Fulton is a community of widening contrasts.
An old family farm sits next to some of the newest schools in Howard County. Nearby, development has begun on a planned community that has been approved for at least 1,200 homes, plus office and retail space.
The area, in southern Howard County, retains the feel of its rural past, with swatches of farmland and handsome houses on large lots. Even the odor of manure that wafts from Maple Lawn Farms contributes to the quaint calm and sense of country living.
But change has begun. The Iager family, which continues to run Maple Lawn Farms and whose history is inextricably tied to Fulton's past, also has a hand in the planned Maple Lawn development. That new community, which will eventually replace the old farm, has been a contentious issue in the area for more than five years. Opponents have argued that adding thousands of new residents will strain roads, schools and services. "It goes against the very reason why we chose the place," said Melanie McKibbin, a Fulton resident for 10 years.
Developers have countered that Maple Lawn will be just the kind of well-planned "smart growth" that Maryland encourages.
Fulton calls to those longing for tidy rolling lawns, refuge in their gardens and play room for their families. Tom and Connie Miller wanted more land and a tranquil neighborhood. They lived on an Ellicott City cul-de-sac where the only room to play was in the street.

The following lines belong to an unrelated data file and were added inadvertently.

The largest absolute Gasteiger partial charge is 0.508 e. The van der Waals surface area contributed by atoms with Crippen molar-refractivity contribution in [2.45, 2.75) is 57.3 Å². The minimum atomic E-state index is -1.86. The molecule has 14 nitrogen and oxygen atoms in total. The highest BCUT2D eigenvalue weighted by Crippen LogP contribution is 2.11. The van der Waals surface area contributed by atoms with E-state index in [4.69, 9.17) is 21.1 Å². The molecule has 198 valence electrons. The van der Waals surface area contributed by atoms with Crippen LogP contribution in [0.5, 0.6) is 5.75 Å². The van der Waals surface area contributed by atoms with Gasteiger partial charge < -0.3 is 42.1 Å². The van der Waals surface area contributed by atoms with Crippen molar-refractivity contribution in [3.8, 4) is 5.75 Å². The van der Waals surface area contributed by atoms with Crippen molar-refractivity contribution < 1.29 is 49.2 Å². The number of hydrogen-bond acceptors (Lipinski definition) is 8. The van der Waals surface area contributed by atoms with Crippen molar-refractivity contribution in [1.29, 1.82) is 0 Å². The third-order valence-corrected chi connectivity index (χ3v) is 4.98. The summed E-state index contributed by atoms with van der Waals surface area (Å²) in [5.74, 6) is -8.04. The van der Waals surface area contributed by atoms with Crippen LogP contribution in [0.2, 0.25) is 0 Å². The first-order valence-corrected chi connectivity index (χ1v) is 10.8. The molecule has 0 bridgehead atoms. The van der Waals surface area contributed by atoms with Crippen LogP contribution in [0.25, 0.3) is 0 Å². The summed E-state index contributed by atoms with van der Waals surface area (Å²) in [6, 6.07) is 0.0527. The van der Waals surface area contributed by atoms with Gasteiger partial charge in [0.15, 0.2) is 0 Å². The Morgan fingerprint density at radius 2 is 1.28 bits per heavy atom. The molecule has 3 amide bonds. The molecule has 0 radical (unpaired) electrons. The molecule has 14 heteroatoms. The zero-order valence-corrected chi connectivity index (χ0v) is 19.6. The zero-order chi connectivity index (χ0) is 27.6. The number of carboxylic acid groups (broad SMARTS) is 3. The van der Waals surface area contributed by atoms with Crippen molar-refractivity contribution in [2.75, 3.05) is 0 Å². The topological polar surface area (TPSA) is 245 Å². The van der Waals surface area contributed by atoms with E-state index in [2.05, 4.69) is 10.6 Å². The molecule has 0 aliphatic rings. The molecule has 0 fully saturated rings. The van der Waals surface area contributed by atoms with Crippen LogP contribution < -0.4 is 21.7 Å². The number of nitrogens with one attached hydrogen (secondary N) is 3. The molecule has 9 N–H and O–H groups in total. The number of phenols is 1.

They still live on a cul-de-sac, but they also have about an acre of land where their five children play softball, soccer and croquet. The youngsters tumble around on their play set, and have already "learned the joy of a tire swing," said Tom Miller, 52, a pastor at Holy Trinity Lutheran Church in Laurel.
In Ellicott City, the laughter and shrill cries of children playing sometimes annoyed neighbors, Connie Miller said. But now, she said, relations with neighbors are good and she feels comfortable knowing that her children's play does not disturb people.
"Out here we, at least, have been able to be ourselves," said Connie Miller, 50, a pastor at the same church as her husband.
Most homes in Fulton have at least one acre of land, large front lots and large back yards. Many of those off Lime Kiln Road and Lovat Road have at least three acres.
"I have the two acres to experiment, test different theories," said Melanie McKibbin, 44, a landscape designer, who lives with her husband, Jay, and twin sons on Cherry Tree Drive.
And there is plenty of space left for the kids' swing set and trampoline, for Jay McKibbin to fly Frisbees and knock around golf balls as he plays with the kids.
For some, such as Gail Gee, 46, the large lots mean space for their gardening fix. Gee is out in the garden almost every day from the end of February to the beginning of December. "If they make it, I have it," she said.
Gee jumped into gardening before she moved from Montgomery County to her current home in the Fulton Estates division 12 years ago. She longed for more space to feed her blooming fetish for gardening.